With 88% of B2B marketers using content marketing, there’s a good chance that you might have taken a leap of faith and started a content marketing campaign of your own.
And whilst that can be a good idea– how do you know if your content marketing efforts are actually working?
After all, content marketing can be time-consuming and often expensive – so you’d be forgiven for wanting to figure out if you’re going about things the right way.
In this post, we’re going to review some of the metrics that you can use to work out how well your content marketing is going.
We’ll explore how you can adopt a data driven approach and use certain metrics to improve the effectiveness of your content marketing campaigns.
By the end of this post, you’ll know which metrics matter when it comes to content marketing and how you can use such metrics to optimize your campaigns.
Understanding the different types of metrics
We’re going to review four ‘types’ of metrics you’ll want to pay attention to when it comes to content marketing –
Appreciating this point, will reduce the odds of you creating content that doesn’t help you move closer to your content marketing goals.
For instance, you might be looking to achieve great ‘social’ metrics.
With that in mind, you’ll need to create content that lends itself to thriving on social media.
Creating a post that highlights the benefits of your product compared to the competition isn’t likely to do as well on social media.
A ‘list’ post, is, however, would be well received on social media.
On the other hand, a comparison post would succeed in driving conversions – something that would be hard to achieve with a standard list post.
And so when you understand this concept, it becomes easier to figure out how you should shape your content marketing plan, based on what your goals are.
If you want to create content designed to produce specific metrics, it’s worth taking some time to understand the Buyer’s Journey, and how you can map your content marketing plan to the Buyer's Journey of your ideal customer.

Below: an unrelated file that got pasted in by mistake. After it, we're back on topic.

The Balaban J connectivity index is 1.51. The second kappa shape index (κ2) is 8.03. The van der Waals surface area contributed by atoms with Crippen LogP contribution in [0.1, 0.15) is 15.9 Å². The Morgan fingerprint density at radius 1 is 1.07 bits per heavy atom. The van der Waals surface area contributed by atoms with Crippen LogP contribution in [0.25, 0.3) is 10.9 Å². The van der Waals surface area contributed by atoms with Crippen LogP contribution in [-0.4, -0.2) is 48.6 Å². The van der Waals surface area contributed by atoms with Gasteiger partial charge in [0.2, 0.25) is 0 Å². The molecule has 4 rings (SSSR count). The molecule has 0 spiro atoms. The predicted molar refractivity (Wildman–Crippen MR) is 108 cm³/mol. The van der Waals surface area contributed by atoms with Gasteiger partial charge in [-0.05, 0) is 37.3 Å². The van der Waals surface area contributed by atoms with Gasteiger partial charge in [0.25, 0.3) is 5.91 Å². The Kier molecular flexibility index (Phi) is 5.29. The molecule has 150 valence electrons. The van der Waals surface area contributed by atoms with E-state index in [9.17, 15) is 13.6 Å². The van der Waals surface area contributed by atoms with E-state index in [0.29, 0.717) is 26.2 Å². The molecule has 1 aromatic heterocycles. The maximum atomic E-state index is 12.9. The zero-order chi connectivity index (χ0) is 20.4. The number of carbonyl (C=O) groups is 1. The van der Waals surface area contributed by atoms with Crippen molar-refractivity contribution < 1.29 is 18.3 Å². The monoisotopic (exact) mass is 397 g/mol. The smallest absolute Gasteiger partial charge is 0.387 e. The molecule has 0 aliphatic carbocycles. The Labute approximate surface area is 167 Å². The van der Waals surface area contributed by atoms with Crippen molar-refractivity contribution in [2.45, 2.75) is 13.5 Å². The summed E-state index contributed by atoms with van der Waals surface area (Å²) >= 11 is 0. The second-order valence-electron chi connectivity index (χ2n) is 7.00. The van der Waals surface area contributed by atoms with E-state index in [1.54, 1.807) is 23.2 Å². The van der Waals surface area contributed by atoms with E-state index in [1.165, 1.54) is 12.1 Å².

Consumption metrics are just that – metrics that tell you how people are consuming your content.
If most of your content is on your blog, Google Analytics can help you monitor your consumption metrics.
Within Google Analytics there are two key ‘consumption’ metrics you want to monitor –
- Unique visitors (also known as Users)
The Pageviews metric will let you know the number of times a particular page has been viewed.
You can find it in Google Analytics by selecting ‘Behavior’ and then the ‘All Pages’ option.
This metric lets you work out which content is being consumed the most.
If you find that a particular page is drawing a lot of attention, it suggests that there is a demand for the ‘kind’ of content on that page.
When developing your content marketing plan, you can then use that piece of content as inspiration, when deciding on what kind of content you should be creating in the future.
The unique visitors (or Users) metric, lets you figure out how many unique individuals are visiting your site.
You can find it by clicking on ‘Audience’ and then ‘Active users.’
This metric is important because it lets you observe the overall popularity of your site.
If you’re not generating an increasing number of unique visitors/users, it means that your content isn’t getting the exposure it needs.
In most cases, if your consumption metrics are poor it’s because of one of two (or even both) reasons –
- You’re not promoting your content enough
- You’re not creating content that people care about/will be interested in consuming
If you’re looking to promote your content, there are two approaches you can use.
One option is to run a paid traffic campaign.
With such platforms, you can achieve a lot of exposure with a little ad spend.
There’s also the option of finding people who’ve shared similar content in the past and then letting them know you’ve created something related.
Because these individuals have shared content in the past, you know that they’ll share your stuff if they find it to be good.